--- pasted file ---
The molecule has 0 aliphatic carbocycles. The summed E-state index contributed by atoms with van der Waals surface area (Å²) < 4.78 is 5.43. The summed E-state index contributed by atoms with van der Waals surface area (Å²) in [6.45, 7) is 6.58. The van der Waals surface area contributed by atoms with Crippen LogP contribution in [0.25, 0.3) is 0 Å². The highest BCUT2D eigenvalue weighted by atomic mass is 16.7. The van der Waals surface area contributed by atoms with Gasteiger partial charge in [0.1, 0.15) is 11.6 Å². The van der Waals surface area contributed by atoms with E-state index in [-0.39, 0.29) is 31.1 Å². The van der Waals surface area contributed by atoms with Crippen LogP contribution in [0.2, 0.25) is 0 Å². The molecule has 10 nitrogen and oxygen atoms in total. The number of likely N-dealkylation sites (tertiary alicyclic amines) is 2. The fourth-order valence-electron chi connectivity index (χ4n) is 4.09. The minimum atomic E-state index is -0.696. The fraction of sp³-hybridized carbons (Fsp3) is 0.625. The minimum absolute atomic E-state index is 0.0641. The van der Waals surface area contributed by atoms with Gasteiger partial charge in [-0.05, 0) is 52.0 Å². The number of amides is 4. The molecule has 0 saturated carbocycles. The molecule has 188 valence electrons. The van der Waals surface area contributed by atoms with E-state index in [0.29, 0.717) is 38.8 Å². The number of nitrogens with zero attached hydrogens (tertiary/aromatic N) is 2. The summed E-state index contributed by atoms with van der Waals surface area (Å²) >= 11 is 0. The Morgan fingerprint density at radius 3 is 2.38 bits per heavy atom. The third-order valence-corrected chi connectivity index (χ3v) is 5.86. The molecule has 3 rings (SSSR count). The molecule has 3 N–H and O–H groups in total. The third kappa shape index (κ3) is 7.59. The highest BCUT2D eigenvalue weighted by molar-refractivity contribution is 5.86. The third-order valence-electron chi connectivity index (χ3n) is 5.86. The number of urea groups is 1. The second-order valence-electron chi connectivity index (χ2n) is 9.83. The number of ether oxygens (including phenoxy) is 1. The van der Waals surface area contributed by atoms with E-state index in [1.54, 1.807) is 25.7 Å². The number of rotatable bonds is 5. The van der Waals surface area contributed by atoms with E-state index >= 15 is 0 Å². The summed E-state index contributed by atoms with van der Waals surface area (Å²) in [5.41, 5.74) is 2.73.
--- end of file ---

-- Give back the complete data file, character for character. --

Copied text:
The molecule has 0 aliphatic carbocycles. The summed E-state index contributed by atoms with van der Waals surface area (Å²) < 4.78 is 5.43. The summed E-state index contributed by atoms with van der Waals surface area (Å²) in [6.45, 7) is 6.58. The van der Waals surface area contributed by atoms with Crippen LogP contribution in [0.25, 0.3) is 0 Å². The highest BCUT2D eigenvalue weighted by atomic mass is 16.7. The van der Waals surface area contributed by atoms with Gasteiger partial charge in [0.1, 0.15) is 11.6 Å². The van der Waals surface area contributed by atoms with E-state index in [-0.39, 0.29) is 31.1 Å². The van der Waals surface area contributed by atoms with Crippen LogP contribution in [0.2, 0.25) is 0 Å². The molecule has 10 nitrogen and oxygen atoms in total. The number of likely N-dealkylation sites (tertiary alicyclic amines) is 2. The fourth-order valence-electron chi connectivity index (χ4n) is 4.09. The minimum atomic E-state index is -0.696. The fraction of sp³-hybridized carbons (Fsp3) is 0.625. The minimum absolute atomic E-state index is 0.0641. The van der Waals surface area contributed by atoms with Gasteiger partial charge in [-0.05, 0) is 52.0 Å². The number of amides is 4. The molecule has 0 saturated carbocycles. The molecule has 188 valence electrons. The van der Waals surface area contributed by atoms with E-state index in [0.29, 0.717) is 38.8 Å². The number of nitrogens with zero attached hydrogens (tertiary/aromatic N) is 2. The summed E-state index contributed by atoms with van der Waals surface area (Å²) >= 11 is 0. The Morgan fingerprint density at radius 3 is 2.38 bits per heavy atom. The third-order valence-corrected chi connectivity index (χ3v) is 5.86. The molecule has 3 rings (SSSR count). The molecule has 3 N–H and O–H groups in total. The third kappa shape index (κ3) is 7.59. The highest BCUT2D eigenvalue weighted by molar-refractivity contribution is 5.86. The third-order valence-electron chi connectivity index (χ3n) is 5.86. The number of urea groups is 1. The second-order valence-electron chi connectivity index (χ2n) is 9.83. The number of ether oxygens (including phenoxy) is 1. The van der Waals surface area contributed by atoms with E-state index in [1.54, 1.807) is 25.7 Å². The number of rotatable bonds is 5. The van der Waals surface area contributed by atoms with E-state index >= 15 is 0 Å². The summed E-state index contributed by atoms with van der Waals surface area (Å²) in [5.41, 5.74) is 2.73.